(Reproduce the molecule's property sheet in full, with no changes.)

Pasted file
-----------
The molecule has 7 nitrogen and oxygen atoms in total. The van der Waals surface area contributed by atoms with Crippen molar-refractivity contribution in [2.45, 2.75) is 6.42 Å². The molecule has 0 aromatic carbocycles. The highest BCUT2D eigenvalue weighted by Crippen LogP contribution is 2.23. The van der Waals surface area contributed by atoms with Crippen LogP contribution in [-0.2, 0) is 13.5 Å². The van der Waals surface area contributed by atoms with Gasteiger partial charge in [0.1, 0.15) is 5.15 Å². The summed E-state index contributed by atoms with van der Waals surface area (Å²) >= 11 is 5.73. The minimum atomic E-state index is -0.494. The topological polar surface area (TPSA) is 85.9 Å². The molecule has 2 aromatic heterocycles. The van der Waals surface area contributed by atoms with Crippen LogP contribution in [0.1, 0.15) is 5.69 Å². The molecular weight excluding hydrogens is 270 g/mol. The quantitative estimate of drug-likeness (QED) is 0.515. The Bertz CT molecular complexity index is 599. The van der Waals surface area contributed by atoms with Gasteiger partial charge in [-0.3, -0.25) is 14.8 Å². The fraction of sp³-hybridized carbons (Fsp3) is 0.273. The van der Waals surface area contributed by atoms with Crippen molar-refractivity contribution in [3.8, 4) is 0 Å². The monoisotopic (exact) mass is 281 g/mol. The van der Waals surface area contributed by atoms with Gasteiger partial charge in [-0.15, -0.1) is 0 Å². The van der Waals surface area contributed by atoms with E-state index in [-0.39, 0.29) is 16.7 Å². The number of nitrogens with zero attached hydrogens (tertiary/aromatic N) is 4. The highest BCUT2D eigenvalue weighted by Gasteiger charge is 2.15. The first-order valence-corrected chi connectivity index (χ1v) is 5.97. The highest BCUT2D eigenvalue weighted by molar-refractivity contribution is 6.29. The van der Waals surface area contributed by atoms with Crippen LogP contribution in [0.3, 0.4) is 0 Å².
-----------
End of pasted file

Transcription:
The molecule has 7 nitrogen and oxygen atoms in total. The van der Waals surface area contributed by atoms with Crippen molar-refractivity contribution in [2.45, 2.75) is 6.42 Å². The molecule has 0 aromatic carbocycles. The highest BCUT2D eigenvalue weighted by Crippen LogP contribution is 2.23. The van der Waals surface area contributed by atoms with Crippen LogP contribution in [-0.2, 0) is 13.5 Å². The van der Waals surface area contributed by atoms with Gasteiger partial charge in [0.1, 0.15) is 5.15 Å². The summed E-state index contributed by atoms with van der Waals surface area (Å²) >= 11 is 5.73. The minimum atomic E-state index is -0.494. The topological polar surface area (TPSA) is 85.9 Å². The molecule has 2 aromatic heterocycles. The van der Waals surface area contributed by atoms with Crippen LogP contribution in [0.1, 0.15) is 5.69 Å². The molecular weight excluding hydrogens is 270 g/mol. The quantitative estimate of drug-likeness (QED) is 0.515. The Bertz CT molecular complexity index is 599. The van der Waals surface area contributed by atoms with Gasteiger partial charge in [-0.3, -0.25) is 14.8 Å². The fraction of sp³-hybridized carbons (Fsp3) is 0.273. The van der Waals surface area contributed by atoms with Crippen molar-refractivity contribution in [3.8, 4) is 0 Å². The monoisotopic (exact) mass is 281 g/mol. The van der Waals surface area contributed by atoms with Gasteiger partial charge in [-0.15, -0.1) is 0 Å². The van der Waals surface area contributed by atoms with E-state index in [-0.39, 0.29) is 16.7 Å². The number of nitrogens with zero attached hydrogens (tertiary/aromatic N) is 4. The highest BCUT2D eigenvalue weighted by Gasteiger charge is 2.15. The first-order valence-corrected chi connectivity index (χ1v) is 5.97. The highest BCUT2D eigenvalue weighted by molar-refractivity contribution is 6.29. The van der Waals surface area contributed by atoms with Crippen LogP contribution in [0.3, 0.4) is 0 Å².